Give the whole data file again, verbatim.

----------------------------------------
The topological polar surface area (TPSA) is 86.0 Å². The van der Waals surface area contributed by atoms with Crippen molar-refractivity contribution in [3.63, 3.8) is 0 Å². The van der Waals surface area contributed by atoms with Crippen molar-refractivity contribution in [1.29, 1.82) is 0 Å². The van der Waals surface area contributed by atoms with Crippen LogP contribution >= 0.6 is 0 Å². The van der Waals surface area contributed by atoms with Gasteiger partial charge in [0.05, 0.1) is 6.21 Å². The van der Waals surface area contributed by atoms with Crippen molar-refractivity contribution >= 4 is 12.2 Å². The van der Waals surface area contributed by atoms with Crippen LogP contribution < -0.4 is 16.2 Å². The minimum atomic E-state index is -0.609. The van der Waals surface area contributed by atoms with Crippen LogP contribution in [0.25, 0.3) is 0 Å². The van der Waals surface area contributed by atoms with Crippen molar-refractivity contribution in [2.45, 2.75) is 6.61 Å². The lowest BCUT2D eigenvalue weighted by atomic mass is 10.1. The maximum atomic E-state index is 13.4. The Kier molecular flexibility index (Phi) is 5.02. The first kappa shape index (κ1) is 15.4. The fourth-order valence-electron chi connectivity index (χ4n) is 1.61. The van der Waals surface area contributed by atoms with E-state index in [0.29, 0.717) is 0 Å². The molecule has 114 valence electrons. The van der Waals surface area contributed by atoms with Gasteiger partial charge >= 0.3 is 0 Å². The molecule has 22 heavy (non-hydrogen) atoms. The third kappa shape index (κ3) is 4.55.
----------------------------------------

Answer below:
The topological polar surface area (TPSA) is 86.0 Å². The van der Waals surface area contributed by atoms with Crippen molar-refractivity contribution in [3.63, 3.8) is 0 Å². The van der Waals surface area contributed by atoms with Crippen molar-refractivity contribution in [1.29, 1.82) is 0 Å². The van der Waals surface area contributed by atoms with Crippen LogP contribution >= 0.6 is 0 Å². The van der Waals surface area contributed by atoms with Gasteiger partial charge in [0.05, 0.1) is 6.21 Å². The van der Waals surface area contributed by atoms with Crippen molar-refractivity contribution >= 4 is 12.2 Å². The van der Waals surface area contributed by atoms with Crippen LogP contribution < -0.4 is 16.2 Å². The minimum atomic E-state index is -0.609. The van der Waals surface area contributed by atoms with Crippen LogP contribution in [0.25, 0.3) is 0 Å². The van der Waals surface area contributed by atoms with Crippen molar-refractivity contribution in [2.45, 2.75) is 6.61 Å². The lowest BCUT2D eigenvalue weighted by atomic mass is 10.1. The maximum atomic E-state index is 13.4. The Kier molecular flexibility index (Phi) is 5.02. The first kappa shape index (κ1) is 15.4. The fourth-order valence-electron chi connectivity index (χ4n) is 1.61. The van der Waals surface area contributed by atoms with E-state index in [0.29, 0.717) is 0 Å². The molecule has 114 valence electrons. The van der Waals surface area contributed by atoms with Gasteiger partial charge >= 0.3 is 0 Å². The molecule has 22 heavy (non-hydrogen) atoms. The third kappa shape index (κ3) is 4.55.